With thirty bob a week to keep a bride
He fell in love and married in his teens:
At thirty bob he stuck; but he knows it isn’t luck:
He knows the seas are deeper than tureens.

And the god-almighty devil and the fool
That meet me in the High Street on the strike,
When I walk about my heart a-gathering wool,
Are my good and evil angels if you like.
And both of them together in every kind of weather
Ride me like a double-seated bike.

That’s rough a bit and needs its meaning curled.
But I have a high old hot un in my mind
— A most engrugious notion of the world,
That leaves your lightning ‘rithmetic behind:
I give it at a glance when I say ‘There ain’t no chance,
Nor nothing of the lucky-lottery kind.’

And it’s this way that I make it out to be:
No fathers, mothers, countries, climates — none;
Not Adam was responsible for me,
Nor society, nor systems, nary one:
A little sleeping seed, I woke — I did, indeed —
A million years before the blooming sun.

I woke because I thought the time had come;
Beyond my will there was no other cause;
And everywhere I found myself at home,
Because I chose to be the thing I was;
And in whatever shape of mollusc or of ape
I always went according to the laws.

I was the love that chose my mother out;
I joined two lives and from the union burst;
My weakness and my strength without a doubt
Are mine alone for ever from the first:
It’s just the very same with a difference in the name
As ‘Thy will be done.’ You say it if you durst!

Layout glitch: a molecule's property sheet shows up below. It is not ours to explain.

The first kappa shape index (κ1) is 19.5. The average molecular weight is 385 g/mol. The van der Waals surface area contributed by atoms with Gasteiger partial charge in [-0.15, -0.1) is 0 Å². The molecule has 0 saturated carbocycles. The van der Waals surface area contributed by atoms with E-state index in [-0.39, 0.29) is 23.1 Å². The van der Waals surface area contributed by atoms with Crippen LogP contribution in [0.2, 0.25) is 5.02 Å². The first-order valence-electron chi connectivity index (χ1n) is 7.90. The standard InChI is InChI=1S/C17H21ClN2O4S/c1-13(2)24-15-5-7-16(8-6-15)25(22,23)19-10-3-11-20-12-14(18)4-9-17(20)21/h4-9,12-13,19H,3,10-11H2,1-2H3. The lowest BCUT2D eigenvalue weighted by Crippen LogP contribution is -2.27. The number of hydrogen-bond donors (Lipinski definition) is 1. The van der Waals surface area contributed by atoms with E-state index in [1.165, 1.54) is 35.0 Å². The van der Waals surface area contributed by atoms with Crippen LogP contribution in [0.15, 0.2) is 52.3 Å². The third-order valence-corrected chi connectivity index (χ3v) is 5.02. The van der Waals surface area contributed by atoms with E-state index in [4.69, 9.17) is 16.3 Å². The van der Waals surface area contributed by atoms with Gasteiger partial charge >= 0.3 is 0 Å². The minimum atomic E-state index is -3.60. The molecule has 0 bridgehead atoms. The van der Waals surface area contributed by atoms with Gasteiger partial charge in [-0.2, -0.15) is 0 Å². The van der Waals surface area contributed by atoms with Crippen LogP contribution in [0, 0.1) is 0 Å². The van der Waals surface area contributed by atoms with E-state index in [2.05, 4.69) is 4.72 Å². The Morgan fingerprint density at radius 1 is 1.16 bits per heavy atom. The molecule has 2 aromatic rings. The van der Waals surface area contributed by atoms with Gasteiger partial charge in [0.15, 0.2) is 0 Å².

They say it daily up and down the land
As easy as you take a drink, it’s true;
But the difficultest go to understand,
And the difficultest job a man can do,
Is to come it brave and meek with thirty bob a week,
And feel that that’s the proper thing for you.

It’s a naked child against a hungry wolf;
It’s playing bowls upon a splitting wreck;
It’s walking on a string across a gulf
With millstones fore-and-aft about your neck;
But the thing is daily done by many and many a one;
And we fall, face forward, fighting, on the deck.

John Davidson

Week 101: The Death Of Queen Jane, by Anon

I first met this ballad on one of Joan Baez’s first albums, back in the early sixties – and thank you, Joan, for opening up to me a world of music I never knew existed – and though I have heard it in many versions since, it’s Joan’s economical lyrics I give here, even though they don’t quite match any of the official Child versions. It has long been one of my favourite folksongs, though my wife, who has undergone four births and two caesareans, has at times been less enamoured of it – ‘Do you have to keep playing that awful song when I’m nine months pregnant?’

The historical details seem to be a little awry – Jane Seymour did not die giving birth to Prince Edward, but twelve days later, King Henry was not there with her, and it is doubtful that she had a caesarean section at all, probably dying of a puerperal infection.

Bob Dylan used this song to criticise Joan Baez’s choice of material, saying that ‘Queen Jane’ was not ‘where it was at’. With all respect to the great Dylan, I think he was quite wrong: for me, songs like this are always and forever where it’s at.

The Death Of Queen Jane

Queen Jane lay in labour
For six weeks or more
The women grew weary
And the midwife gave o’er.

King Henry he was sent for
On horseback and speed.
King Henry came to her
In the time of her need.

O Henry, good King Henry,
If that you do be,
Come pierce my side open
And save my baby.

O no Jane, good Queen Jane,
That never could be.
I’d lose my sweet flower
To save my baby.

Queen Jane she turned over
She fell all in a swoon.
Her side was pierced open
And the baby was found.

How bright was the morning
How yellow was the moon,
How costly the white robe
Queen Jane was wrapped in.

King Henry he weeped,
He wrung his hands till they’re sore.
The flower of England
Will never be no more.